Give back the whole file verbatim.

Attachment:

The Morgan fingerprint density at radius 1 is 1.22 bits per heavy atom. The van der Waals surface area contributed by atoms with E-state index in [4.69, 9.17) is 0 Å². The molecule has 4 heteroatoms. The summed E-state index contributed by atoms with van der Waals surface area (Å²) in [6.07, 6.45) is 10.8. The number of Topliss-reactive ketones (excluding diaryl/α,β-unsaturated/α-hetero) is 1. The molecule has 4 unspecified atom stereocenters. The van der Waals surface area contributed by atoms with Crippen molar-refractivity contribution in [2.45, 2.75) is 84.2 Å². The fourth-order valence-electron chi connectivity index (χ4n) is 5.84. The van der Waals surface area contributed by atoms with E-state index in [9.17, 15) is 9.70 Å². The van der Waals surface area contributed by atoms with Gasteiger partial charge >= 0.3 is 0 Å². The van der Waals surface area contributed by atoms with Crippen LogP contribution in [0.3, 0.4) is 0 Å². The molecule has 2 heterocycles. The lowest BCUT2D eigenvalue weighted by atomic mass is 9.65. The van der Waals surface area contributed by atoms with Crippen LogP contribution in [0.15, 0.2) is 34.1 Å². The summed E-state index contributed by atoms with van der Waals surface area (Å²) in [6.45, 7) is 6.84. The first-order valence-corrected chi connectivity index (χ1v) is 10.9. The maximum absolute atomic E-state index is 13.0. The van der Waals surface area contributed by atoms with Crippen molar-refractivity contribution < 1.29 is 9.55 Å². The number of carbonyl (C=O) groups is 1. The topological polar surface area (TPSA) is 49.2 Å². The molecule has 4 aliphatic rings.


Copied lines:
The Morgan fingerprint density at radius 1 is 1.22 bits per heavy atom. The van der Waals surface area contributed by atoms with E-state index in [4.69, 9.17) is 0 Å². The molecule has 4 heteroatoms. The summed E-state index contributed by atoms with van der Waals surface area (Å²) in [6.07, 6.45) is 10.8. The number of Topliss-reactive ketones (excluding diaryl/α,β-unsaturated/α-hetero) is 1. The molecule has 4 unspecified atom stereocenters. The van der Waals surface area contributed by atoms with Crippen molar-refractivity contribution in [2.45, 2.75) is 84.2 Å². The fourth-order valence-electron chi connectivity index (χ4n) is 5.84. The van der Waals surface area contributed by atoms with E-state index in [9.17, 15) is 9.70 Å². The van der Waals surface area contributed by atoms with Gasteiger partial charge >= 0.3 is 0 Å². The van der Waals surface area contributed by atoms with Crippen LogP contribution in [0.3, 0.4) is 0 Å². The molecule has 2 heterocycles. The lowest BCUT2D eigenvalue weighted by atomic mass is 9.65. The van der Waals surface area contributed by atoms with Crippen LogP contribution in [0.15, 0.2) is 34.1 Å². The summed E-state index contributed by atoms with van der Waals surface area (Å²) in [6.45, 7) is 6.84. The first-order valence-corrected chi connectivity index (χ1v) is 10.9. The maximum absolute atomic E-state index is 13.0. The van der Waals surface area contributed by atoms with Crippen molar-refractivity contribution < 1.29 is 9.55 Å². The number of carbonyl (C=O) groups is 1. The topological polar surface area (TPSA) is 49.2 Å². The molecule has 4 aliphatic rings.